with Pearie Sol

Songbyrd Presents
Downstairs, All Ages

DOORS: 7:00 PM // SHOW: 8:00 PM



Songbyrd Presents

Monday October 21, 2019


In another life, Jimmy Whispers was James Cicero, vocalist and frontman for Chicago-based indie pop ensemble Light Pollution. After that group dissolved some years back, Whispers adopted his childhood nickname—he was a soft-spoken kid—for his solo work. His keyboard demos attracted the attention of fellow lo-fi eccentric Ariel Pink, who invited him to open a few of his shows. Whispers may have appeared as a kindred spirit to Pink, but the Midwestern songwriter approaches his work with far less theatricality and chaos than the volatile L.A. figure. His quick, sweet debut Summer in Pain is pared down to the basics, spelling out heartbreak and frustration with a tried-and-true palette of organs, drum machines, and a world-weary tremble.

"Jimmy Whispers is underground pop's next cult leader" -Entertainment Weekly

"The longing to be heard, and the desperation of admitting that to an iPhone and not to a person, makes Whispers' simplistic refrains like "Tell me that the love you have wasn't real" all the more raw." -Pitchfork

"This is the kind of music that embraces the introspective look at life, where mentally you feel like you're walking into a wall over and over and over again-until you widen your perspective and realize that, shit, there was a door right next to you the entire time." -Noisey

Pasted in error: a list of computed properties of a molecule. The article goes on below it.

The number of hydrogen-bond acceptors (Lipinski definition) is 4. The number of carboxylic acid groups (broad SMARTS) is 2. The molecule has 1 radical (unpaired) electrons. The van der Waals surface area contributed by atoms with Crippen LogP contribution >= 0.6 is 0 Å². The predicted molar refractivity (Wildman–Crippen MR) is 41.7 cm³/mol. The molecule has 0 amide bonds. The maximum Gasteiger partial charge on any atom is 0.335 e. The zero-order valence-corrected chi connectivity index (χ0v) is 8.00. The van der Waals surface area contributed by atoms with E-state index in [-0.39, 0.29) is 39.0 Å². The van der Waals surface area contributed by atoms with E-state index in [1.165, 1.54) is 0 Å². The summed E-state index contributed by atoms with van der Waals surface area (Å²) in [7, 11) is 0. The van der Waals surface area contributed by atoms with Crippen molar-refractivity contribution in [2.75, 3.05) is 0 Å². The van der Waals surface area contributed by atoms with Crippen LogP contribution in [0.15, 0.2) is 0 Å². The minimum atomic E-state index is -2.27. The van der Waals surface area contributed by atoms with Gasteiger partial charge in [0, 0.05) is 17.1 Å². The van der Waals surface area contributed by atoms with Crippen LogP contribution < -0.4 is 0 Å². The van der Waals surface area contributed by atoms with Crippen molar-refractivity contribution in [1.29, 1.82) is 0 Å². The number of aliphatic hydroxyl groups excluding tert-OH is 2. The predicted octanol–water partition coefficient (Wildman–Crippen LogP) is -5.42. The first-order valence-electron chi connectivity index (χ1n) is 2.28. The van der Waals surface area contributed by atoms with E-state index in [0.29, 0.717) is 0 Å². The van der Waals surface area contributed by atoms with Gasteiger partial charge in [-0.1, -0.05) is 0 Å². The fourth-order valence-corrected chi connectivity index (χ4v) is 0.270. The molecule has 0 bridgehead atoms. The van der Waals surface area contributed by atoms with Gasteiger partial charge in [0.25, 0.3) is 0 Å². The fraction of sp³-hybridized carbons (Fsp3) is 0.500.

Imagine an old crow with a broken wing hopping around on the keyboard of an out of tune piano. Let your imagination take the timbre of the mournful ‘caws’ and insert the anxious anguished thoughts and dreams of a hurt child.

Pearie Sol taps into something deep inside us all, singing from a vulnerable place that may make the average listener uncomfortable. The tone of the vocals and keyboards can come across as harsh and dissonant. Though it may not seem like it at first glance, the playing is incredibly musical and the lyrics full of truth with clever turns of phrase.

The genre of the music is difficult to pin down and only upon close inspection can one start to pick out notes of punk, blues, bebop, and even classical. All of these moods have been blended together into a harsh soup served cold without a spoon. This music is not meant for the casual listener, in fact in may not be meant for anyone at all, but what is delivered by Pearie Sol is something purely unique, individual, and exceptionally beautiful.